Thursday, September 9, 2010

figgy piggy chicken


Aahhh, sweet September.  Fall is just around the corner, children are back in school and figs are ripe for the picking.  Each time I pass dainty pints of green and black figs, I feel as though they are taunting me.  “Take us home,” they seem to say,  “if you wait, you’ll be sorry.” 

“Next time…,” I silently vow.  I want to take them home but not without a plan.  Figs have a funny way of showing up, acting like regulars and then vanishing into thin air for another ten months.

My introduction to fresh figs came a decade ago when my produce guy, Frank Genzale, sang their praises and did what he does best.  He sold fresh figs to a skeptic like me with unflinching finesse.  The man is a regular produce evangelist.  He says, “Brussel sprouts?  Easy.  Fry up some bacon and shallots, throw in your brussel sprouts and shake ‘em around ‘til they’re tender and caramelized.  You’ll love ‘em.”  The man had me at bacon.

Bacon is to figs what peanut butter is to jelly.  In this recipe, adapted from Gourmet magazine, fresh black mission figs plump during roasting, releasing deeply fragrant juices.  Their musky, exotic sweetness mingles with salty smoked bacon, crisp garlic, comforting chicken and the heady aroma of fresh thyme.

figgy piggy chicken 



1/2 pound sliced bacon, halved 
4 cloves garlic, thinly sliced lengthwise
one 5 pound free-range whole fryer chicken
10 fresh thyme sprigs
12 fresh black or green figs, quartered
3 tablespoons fresh lemon juice 
coarse sea salt
freshly ground pepper



Preheat oven to 500 degrees Fahrenheit

In Donna Hay’s cookbook, ‘The Instant Cook’, she outlines a method to speed up the cooking time for whole chickens.  I have implemented her technique in this recipe with stellar results.

First rinse the chicken, remove any gizzards and pat dry with paper towels.  Place the bird, breast side down, on a large plate or plastic cutting board.  With sharp kitchen shears, cut through the spine, from tail to neck.  It requires a good measure of elbow grease to cut through the bone and cartilage but can be done.

The result is a flatter bird with more surface area which means faster cooking.  Because the skin and bones remain intact, the meat does not dry out during cooking.  Rub meat with 1-2 teaspoons sea salt and 1/2 teaspoon fresh ground pepper.  Set aside.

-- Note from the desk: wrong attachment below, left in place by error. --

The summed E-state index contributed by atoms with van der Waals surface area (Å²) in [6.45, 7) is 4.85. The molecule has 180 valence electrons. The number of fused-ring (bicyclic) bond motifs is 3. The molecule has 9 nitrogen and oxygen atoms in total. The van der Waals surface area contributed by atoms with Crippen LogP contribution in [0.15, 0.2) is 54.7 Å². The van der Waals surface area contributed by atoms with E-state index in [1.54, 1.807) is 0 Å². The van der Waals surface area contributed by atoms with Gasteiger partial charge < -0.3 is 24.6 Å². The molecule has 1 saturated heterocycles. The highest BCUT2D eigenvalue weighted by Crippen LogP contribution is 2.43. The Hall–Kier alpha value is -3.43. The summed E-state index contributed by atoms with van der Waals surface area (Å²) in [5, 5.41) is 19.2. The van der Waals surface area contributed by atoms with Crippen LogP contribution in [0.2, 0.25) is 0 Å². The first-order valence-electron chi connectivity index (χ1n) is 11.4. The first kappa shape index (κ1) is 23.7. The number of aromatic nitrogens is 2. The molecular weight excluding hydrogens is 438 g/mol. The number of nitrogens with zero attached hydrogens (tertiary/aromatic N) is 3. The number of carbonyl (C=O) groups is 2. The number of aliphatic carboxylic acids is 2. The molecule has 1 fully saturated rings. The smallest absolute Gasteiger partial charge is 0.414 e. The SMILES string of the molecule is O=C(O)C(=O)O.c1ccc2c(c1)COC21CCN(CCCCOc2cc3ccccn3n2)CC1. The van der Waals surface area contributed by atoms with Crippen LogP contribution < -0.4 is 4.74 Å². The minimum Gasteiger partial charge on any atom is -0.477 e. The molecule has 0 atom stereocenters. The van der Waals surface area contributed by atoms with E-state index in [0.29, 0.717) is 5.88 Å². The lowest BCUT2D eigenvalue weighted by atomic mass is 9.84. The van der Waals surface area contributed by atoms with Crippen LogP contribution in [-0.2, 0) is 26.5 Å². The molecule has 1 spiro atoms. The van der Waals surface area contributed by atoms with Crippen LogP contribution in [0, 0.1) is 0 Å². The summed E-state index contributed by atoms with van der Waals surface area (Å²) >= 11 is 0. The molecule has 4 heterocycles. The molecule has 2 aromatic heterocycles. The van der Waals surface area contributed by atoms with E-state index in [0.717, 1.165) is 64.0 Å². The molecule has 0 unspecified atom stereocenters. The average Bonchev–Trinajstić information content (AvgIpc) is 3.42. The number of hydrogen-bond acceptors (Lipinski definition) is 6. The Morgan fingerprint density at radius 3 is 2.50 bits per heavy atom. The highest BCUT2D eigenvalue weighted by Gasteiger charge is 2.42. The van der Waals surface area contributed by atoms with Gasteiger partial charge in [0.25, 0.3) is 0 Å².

In a large, heavy-bottom, high-sided skillet or dutch oven, cook bacon over medium, until lightly crisped.  Transfer to paper towels to drain.  Reserve bacon drippings in skillet.  Add garlic, stirring until golden, about 1 minute.  Transfer to paper towels with bacon. 

Turn heat to medium-high.  Once the bacon fat begins to smoke, add the chicken, breast side down.  Brown for 6 –8 minutes.  Using tongs, turn chicken on its wing side, resting against the wall of the skillet, and brown for 3 –4 minutes.  Repeat on other side.

Place the chicken breast side up in the skillet.  Scatter thyme and figs over the chicken.  Place pan in the oven and roast for about 25 – 30 minutes or until internal temperature registers 165 degrees. 

Transfer chicken and figs to a serving platter.  Deglaze pan with lemon juice by simmering on the stovetop over medium-high heat.  Stir, scraping up crispy brown bits for a minute or so.  Pour over chicken.

To revive bacon, place in oven on low broil for 1 – 2 minutes, watching closely so as not to burn.  Scatter bacon and garlic over the chicken. 

Serve with: roasted cauliflower with kalamata vinaigrette

Drink with a slightly sweet white, preferably with notes of honey and dried honey.  Muscatel, Gewurztraminer or Moscato d’Asti are good bets.

recipe adapted from Gourmet magazine, September 2009

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